Ruth Royce was one of the most famous villain actresses of her time. She was born in Versailles, Mo. in 1893 and spent many years performing with stock companies like Woodward Stock and Lewis Stock. Ruth moved to Los Angeles in 1919 to pursue an acting career. She was well known for her starring roles in western movies such as The Oregon Trail, California in ‘49, In The Days of Buffalo Bill, Beasts of Paradise, and Wolves of the Desert. All of the movies she starred in were black and white. Her last big screen debut was in 1927 in the movie Code of the Country. Ruth was viewed as villain in real life as well as on the screen. She was married for a short period of time but her husband didn’t approve of her lifestyle or friends. Ruth was an extremely well known actress during her time but when movies transitioned from silent to sound, Ruth didn’t make the cut. Ruth retired and died at the age of 78 in 1971 after a long and successful life.
Morgan County was named in honor of Daniel Morgan, an American pioneer, soldier, and United States Representative from Virginia. One of the most gifted battlefield tacticians of the American Revolutionary War, Morgan commanded the troops that would suppress the Whiskey Rebellion. Morgan was over 6 feet tall, broad-shouldered, and a rough speaker. Mostly illiterate, he began drinking and playing cards in his early life and frequently got into fistfights and made trouble with the law for not paying his gambling debts. One of his favorite stories to tell in later years was of his time in the French and Indian War when his naturally abrasive personality irritated one British Lieutenant who struck him with the flat of his sword. Morgan knocked him out with a single blow. He was court-martialed and sentenced to 500 lashes. According to Morgan, the British miscounted and gave him only 499 lashes and they owed him another lash. In 1790, Congress granted Morgan a gold medal for his victory at Cowpens. Morgan continued to serve in the militia, leading a force against the Whiskey Rebellion agitators in 1794. He also went on to serve one term in the House of Representatives as a Federalist. Daniel Morgan died July 6, 1802 at Winchester, Virginia where he was buried.
On May 11, the body of Second Lieutenant Margret. E Williams was returned from South Africa at the end of World War II. She was born in Versailles and was a member of the Boulevard Methodist church and graduated from school of nursing in St. Joseph’s Hospital in Boonville, Mo. She was the daughter of Mr. and Mrs. Ira Williams, along with her four brothers and four sisters. She lost her life in North Africa Sept. 4, 1943. She was a WWII nurse who died fighting for our country as a result of injuries from an air raid blackout near Oran, North Africa. She was buried in a temporary military cemetery near the battlefields of North Africa. The funeral was held in her church where soldiers, another lieutenant, and four other nurses who served beside her came to give their blessings. Many people believe she was not killed by the air raid but in fact a medical vehicle explosion. However, this story is tragic and we must not forget to remember those who have fought for us and continue to fight for us today.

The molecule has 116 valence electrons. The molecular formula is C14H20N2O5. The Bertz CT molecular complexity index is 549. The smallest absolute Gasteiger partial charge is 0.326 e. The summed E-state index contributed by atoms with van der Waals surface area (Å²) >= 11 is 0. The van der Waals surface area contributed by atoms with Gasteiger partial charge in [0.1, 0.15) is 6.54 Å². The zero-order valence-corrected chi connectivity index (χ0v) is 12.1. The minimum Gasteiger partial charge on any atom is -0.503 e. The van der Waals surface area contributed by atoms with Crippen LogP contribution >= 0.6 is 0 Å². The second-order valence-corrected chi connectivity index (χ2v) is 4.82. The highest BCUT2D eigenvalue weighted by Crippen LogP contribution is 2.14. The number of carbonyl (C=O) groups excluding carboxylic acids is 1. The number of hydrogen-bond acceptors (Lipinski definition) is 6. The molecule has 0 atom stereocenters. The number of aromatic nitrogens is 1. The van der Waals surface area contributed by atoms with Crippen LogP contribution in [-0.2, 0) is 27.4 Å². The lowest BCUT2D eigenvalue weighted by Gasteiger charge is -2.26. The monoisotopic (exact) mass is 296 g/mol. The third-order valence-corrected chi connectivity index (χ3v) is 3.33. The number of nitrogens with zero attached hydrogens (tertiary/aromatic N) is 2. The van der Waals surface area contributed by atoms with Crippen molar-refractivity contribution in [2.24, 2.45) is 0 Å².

Did you know that the courthouse standing in the heart of Versailles, Mo., wasn’t the original courthouse? The original courthouse building wasn’t even located in Versailles, but in a small town called Millville, just outside of Versailles. It wasn’t until 1835 that Versailles was even being planned. Blueprints were drawn up of what are now the two main roads in Versailles, Monroe and Fisher streets. In 1896, a small log courthouse was built right where Hawthorne Dance and Gymnastics is today. This courthouse served as the county seat for about eight years until the new courthouse was built in 1844, in the same spot as the one seen today. This was the courthouse building for about 43 years. In 1887, there was a large fire on the square that burned all of the businesses on the west and south sides of the square, including the courthouse. The public voted to build a new courthouse and it was approved in 1889, with a fund of $19,000. This courthouse was built by cheap labor from the inmates at the state penitentiary in Jefferson City. This courthouse is the one that is still standing in the heart of Versailles. It was completed in 1890, and featured a tall dome at the top that has since been removed due to damage obtained from a lighting strike. This historical building will be 130 years old this year.
Bud Walton, born in 1921, grew up during the Great Depression alongside his older brother Sam. They both learned the value of hard work at a young age. The two brothers attended school in Columbia, Mo., where they both participated in sports, Sam was a quarterback and Bud played basketball. In 1962, Sam and Bud opened the first Walmart in Rogers, Arkansas. The store sold clothes, makeup, appliances, housewares, jewelry, and home furnishings. Both of the Waltons lived in Versailles and even opened up one of their first Walmart stores in our town. Within a few years, Walmart stores were available in other small towns across other states and it soon became a popular nationwide business. Walmart now has more than 11,000 Walmart stores spread across 49 states, Puerto Rico, Canada, and Mexico. The Waltons were very generous in donating and have even donated money to the Morgan County R-II School District. Although both Bud and Sam Walton died in the early 1990s their accomplishments are recognized all over the world and their legacy will continue on.